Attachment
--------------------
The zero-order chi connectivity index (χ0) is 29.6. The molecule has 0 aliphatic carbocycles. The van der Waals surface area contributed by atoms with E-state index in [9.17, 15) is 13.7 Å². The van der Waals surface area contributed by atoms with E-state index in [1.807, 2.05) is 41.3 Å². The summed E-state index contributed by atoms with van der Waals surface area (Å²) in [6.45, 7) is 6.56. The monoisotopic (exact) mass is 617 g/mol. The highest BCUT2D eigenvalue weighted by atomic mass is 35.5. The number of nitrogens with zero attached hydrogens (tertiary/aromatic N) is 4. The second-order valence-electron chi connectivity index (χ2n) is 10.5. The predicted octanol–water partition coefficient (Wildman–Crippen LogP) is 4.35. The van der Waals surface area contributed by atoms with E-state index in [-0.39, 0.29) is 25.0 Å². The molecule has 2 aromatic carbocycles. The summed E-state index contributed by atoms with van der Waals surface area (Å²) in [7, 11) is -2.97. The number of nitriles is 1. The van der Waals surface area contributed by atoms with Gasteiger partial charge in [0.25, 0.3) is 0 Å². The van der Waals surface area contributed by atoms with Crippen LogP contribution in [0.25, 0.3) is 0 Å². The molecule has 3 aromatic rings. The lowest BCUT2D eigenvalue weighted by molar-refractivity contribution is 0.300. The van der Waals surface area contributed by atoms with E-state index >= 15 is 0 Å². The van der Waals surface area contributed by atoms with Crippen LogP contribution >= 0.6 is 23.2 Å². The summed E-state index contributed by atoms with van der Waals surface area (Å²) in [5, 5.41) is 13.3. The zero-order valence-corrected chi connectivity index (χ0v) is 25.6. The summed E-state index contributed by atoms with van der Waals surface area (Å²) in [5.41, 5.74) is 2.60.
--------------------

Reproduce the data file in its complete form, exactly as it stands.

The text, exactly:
The zero-order chi connectivity index (χ0) is 29.6. The molecule has 0 aliphatic carbocycles. The van der Waals surface area contributed by atoms with E-state index in [9.17, 15) is 13.7 Å². The van der Waals surface area contributed by atoms with E-state index in [1.807, 2.05) is 41.3 Å². The summed E-state index contributed by atoms with van der Waals surface area (Å²) in [6.45, 7) is 6.56. The monoisotopic (exact) mass is 617 g/mol. The highest BCUT2D eigenvalue weighted by atomic mass is 35.5. The number of nitrogens with zero attached hydrogens (tertiary/aromatic N) is 4. The second-order valence-electron chi connectivity index (χ2n) is 10.5. The predicted octanol–water partition coefficient (Wildman–Crippen LogP) is 4.35. The van der Waals surface area contributed by atoms with E-state index in [-0.39, 0.29) is 25.0 Å². The molecule has 2 aromatic carbocycles. The summed E-state index contributed by atoms with van der Waals surface area (Å²) in [7, 11) is -2.97. The number of nitriles is 1. The van der Waals surface area contributed by atoms with Gasteiger partial charge in [0.25, 0.3) is 0 Å². The van der Waals surface area contributed by atoms with Crippen LogP contribution in [0.25, 0.3) is 0 Å². The molecule has 3 aromatic rings. The lowest BCUT2D eigenvalue weighted by molar-refractivity contribution is 0.300. The van der Waals surface area contributed by atoms with E-state index >= 15 is 0 Å². The van der Waals surface area contributed by atoms with Crippen LogP contribution >= 0.6 is 23.2 Å². The summed E-state index contributed by atoms with van der Waals surface area (Å²) in [5, 5.41) is 13.3. The zero-order valence-corrected chi connectivity index (χ0v) is 25.6. The summed E-state index contributed by atoms with van der Waals surface area (Å²) in [5.41, 5.74) is 2.60.